The Daily Whip - Business Advice For Bold Women
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Strap On Your Stilettos. Step Up Your Game. And Double Your Confidence In One Easy Step

Ding! Dong!

Ding! Dong!

(Oh sh*t, here she comes.)

The front door opened.

She stood there with a SUPER surprised look on her face.

I summoned my confidence.

“Hey Molly! Are you ready to get started?” I asked with a smile.

I walked in, plopped my white tote bag down on her immaculate hardwood floor, straightened out my white pantsuit, and parked my butt on her couch like I had done it 100 times already that day.

It was 2006, and I’d just started coaching. Molly (not her real name) was only my second client.

The truth is, until I showed up at her house that day Molly hadn’t committed to hiring me.

She’d scheduled an appointment to work with me, and I had sent her a discovery packet and—in true Erika fashion—a spa care package so that she could be properly supported in our new coaching relationship.

But she hadn’t confirmed her appointment and I hadn’t received her payment yet.

I knew she didn’t think I’d actually show up.

How could she know that I took my work VERY seriously?

Plus, I needed clients, I needed the experience and— most importantly—I knew how much I could help her.

I wasn’t going to let an opportunity to use my gifts (and build my business) slip away.

So when she opened the door that day, I walked in as if I had the job.

Molly and I ended up working together for nine months.

This wasn’t the first time I’d done something like this. In fact, the following Stripper Tip came from (you guessed it) my days on the pole.

Lean in and listen to the story.

Stripper Tip #14: Walk In As If You Have the Job

After six years of being a stripper, I decided to up the ante for myself. I headed for Las Vegas.

The employment requirements for most of the stripping jobs I had in Seattle consisted of having a heartbeat, limbs and a willingness to get naked.

But the mega-clubs in Vegas are different. Many of them require dancers to audition.

Audition? Really?

I was slightly offended that, after all of my experience, I still had to prove my striptastic abilities like some wannabe showgirl.

But I wanted to work at the premiere club in Vegas, so I had little choice but to audition.

My ruffled ego needed some pampering, so I decided to treat the audition as a mere formality, just a tiny crack in the road over which my five-inch stiletto would easily step.

At 11:00 a.m., all dolled up, I walked in as if I had the job and informed the manager matter-of-factly that I was there to audition.

She gave me the once-over and told me to follow her. As we walked toward the dressing room, she gave me a quick tour of the club.

Everything was more or less strip club standard—except the stage.

I was used to dancing on small stages with poles and brass ballet bars. This was a true catwalk with nothing but floor, and lots of it.

My heart dropped. What would I do if I lost my footing and didn’t have a ballet bar or pole to catch me? I’d never fallen, but I’d always enjoyed the security that the poles and ballet bars provided.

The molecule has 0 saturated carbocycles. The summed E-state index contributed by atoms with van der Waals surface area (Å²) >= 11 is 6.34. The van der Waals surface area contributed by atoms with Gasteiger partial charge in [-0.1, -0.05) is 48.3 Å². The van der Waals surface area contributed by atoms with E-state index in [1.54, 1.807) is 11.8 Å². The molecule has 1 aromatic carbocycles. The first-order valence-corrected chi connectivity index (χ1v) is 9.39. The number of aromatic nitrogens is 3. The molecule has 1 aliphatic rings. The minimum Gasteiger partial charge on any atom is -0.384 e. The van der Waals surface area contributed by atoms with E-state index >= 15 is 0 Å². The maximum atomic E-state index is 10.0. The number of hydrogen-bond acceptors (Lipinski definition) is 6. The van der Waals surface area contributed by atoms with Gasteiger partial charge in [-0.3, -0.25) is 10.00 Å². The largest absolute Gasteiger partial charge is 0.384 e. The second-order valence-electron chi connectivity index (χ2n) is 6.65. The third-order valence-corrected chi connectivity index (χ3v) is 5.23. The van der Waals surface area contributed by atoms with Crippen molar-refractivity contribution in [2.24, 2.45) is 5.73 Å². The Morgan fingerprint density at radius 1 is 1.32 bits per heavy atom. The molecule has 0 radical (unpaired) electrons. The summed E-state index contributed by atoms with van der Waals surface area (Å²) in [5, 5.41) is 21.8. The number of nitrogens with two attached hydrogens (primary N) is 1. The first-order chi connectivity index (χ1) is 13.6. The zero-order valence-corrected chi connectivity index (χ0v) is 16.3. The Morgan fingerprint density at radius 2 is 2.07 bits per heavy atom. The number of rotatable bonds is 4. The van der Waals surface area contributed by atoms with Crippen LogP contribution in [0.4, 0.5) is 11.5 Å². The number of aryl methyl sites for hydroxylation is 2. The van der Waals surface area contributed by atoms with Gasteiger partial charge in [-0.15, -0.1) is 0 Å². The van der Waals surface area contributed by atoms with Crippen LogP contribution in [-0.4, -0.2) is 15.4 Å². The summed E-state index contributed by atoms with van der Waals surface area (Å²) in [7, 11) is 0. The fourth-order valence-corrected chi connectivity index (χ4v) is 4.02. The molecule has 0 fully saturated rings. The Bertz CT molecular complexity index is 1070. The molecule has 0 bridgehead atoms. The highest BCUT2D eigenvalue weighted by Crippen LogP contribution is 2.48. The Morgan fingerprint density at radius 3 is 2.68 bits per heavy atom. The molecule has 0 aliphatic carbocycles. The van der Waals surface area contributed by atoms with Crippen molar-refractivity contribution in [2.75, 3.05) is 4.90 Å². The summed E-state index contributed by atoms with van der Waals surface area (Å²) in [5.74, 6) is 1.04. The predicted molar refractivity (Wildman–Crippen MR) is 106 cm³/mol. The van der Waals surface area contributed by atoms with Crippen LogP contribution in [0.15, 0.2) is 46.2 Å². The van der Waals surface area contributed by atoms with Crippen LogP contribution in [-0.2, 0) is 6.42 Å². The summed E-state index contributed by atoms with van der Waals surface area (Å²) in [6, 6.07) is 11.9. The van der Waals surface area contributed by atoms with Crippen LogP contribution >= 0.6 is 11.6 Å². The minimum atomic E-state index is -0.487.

I quickly put the thought of falling out of my head and rehearsed my mantra:

“I already have the job.”

I said it over and over again until the audition began.

Once I started my routine, I forgot about everything except the dance.

I was moving and grooving down the plank, impressing hundreds of imaginary customers and bending my body just right, when I noticed my clammy, nervous feet were starting to slip out of my stilettos.

Damn it! Furious at myself for having worn shoes with no heel strap, all I could do was grip my toes as tightly as possible to buy myself a few extra seconds.

No luck. I slid off my shoes and across the stage floor.

Instead of buckling, though, I revisited my mantra: I have the job! I have the job! I have the job!

I got my shoes back on and stayed on my feet to finish the dance.

Not only did the manager clap when I was done, she yelled out, “Hey, congratulations. Be here at 7:30 to fill out paperwork.”

I knew I had the job even before I auditioned, but it was nice to hear the confirmation. Fall and all!

The Strip-Down: If you don’t believe you can get the job, make the sale or win the contract, no one else will, either. 

If you’re confident BEFORE the sale, chances are you’ll follow through with the money-attracting charisma that makes people want to work with you.

And the key to being confident is being cool and collected—not cocky and desperate—even when things aren’t perfect.

Here’s another tip:

If you don’t get the job or make the sale, find out why. If the objection is worth addressing, that No is an opportunity to help your client make the decision to do business with you.

Sometimes they don’t have all the information; sometimes they aren’t clear on the benefits; sometimes they can’t see how your product or service can help them.

Tell them, so you can sell them!

Simply walk in as if you have the job—and don’t back down until your mission is complete.

Now don’t just read this stripper tip.

Think about how you can use it to double your business confidence TODAY.

(Yes — DOUBLE your business confidence. It’s that powerful.)

Is there a client you’d like to take on, a contract you’d like signed, or a partnership you’d like to see happen?

Walk in as if the deal is already done, and watch the magic unfold before your eyes.

XXXO

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